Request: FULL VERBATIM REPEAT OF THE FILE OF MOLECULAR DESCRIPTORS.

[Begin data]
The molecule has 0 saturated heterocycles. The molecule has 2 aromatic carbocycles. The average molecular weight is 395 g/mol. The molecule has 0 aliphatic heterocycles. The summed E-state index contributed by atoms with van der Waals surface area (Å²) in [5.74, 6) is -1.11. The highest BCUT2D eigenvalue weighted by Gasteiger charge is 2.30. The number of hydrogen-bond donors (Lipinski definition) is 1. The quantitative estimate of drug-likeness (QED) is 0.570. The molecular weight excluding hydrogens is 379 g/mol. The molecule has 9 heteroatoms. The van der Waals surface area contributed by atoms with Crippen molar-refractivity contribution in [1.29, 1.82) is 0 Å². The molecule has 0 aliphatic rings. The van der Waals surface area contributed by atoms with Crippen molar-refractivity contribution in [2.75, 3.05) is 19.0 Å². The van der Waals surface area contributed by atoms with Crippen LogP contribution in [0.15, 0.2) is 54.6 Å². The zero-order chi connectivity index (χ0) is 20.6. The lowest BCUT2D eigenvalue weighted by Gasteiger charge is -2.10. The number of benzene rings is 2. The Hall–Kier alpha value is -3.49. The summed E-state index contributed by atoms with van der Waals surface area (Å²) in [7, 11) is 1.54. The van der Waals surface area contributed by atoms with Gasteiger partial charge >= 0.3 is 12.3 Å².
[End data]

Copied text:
The molecule has 0 saturated heterocycles. The molecule has 2 aromatic carbocycles. The average molecular weight is 395 g/mol. The molecule has 0 aliphatic heterocycles. The summed E-state index contributed by atoms with van der Waals surface area (Å²) in [5.74, 6) is -1.11. The highest BCUT2D eigenvalue weighted by Gasteiger charge is 2.30. The number of hydrogen-bond donors (Lipinski definition) is 1. The quantitative estimate of drug-likeness (QED) is 0.570. The molecular weight excluding hydrogens is 379 g/mol. The molecule has 9 heteroatoms. The van der Waals surface area contributed by atoms with Crippen molar-refractivity contribution in [1.29, 1.82) is 0 Å². The molecule has 0 aliphatic rings. The van der Waals surface area contributed by atoms with Crippen molar-refractivity contribution in [2.75, 3.05) is 19.0 Å². The van der Waals surface area contributed by atoms with Crippen LogP contribution in [0.15, 0.2) is 54.6 Å². The zero-order chi connectivity index (χ0) is 20.6. The lowest BCUT2D eigenvalue weighted by Gasteiger charge is -2.10. The number of benzene rings is 2. The Hall–Kier alpha value is -3.49. The summed E-state index contributed by atoms with van der Waals surface area (Å²) in [7, 11) is 1.54. The van der Waals surface area contributed by atoms with Gasteiger partial charge >= 0.3 is 12.3 Å².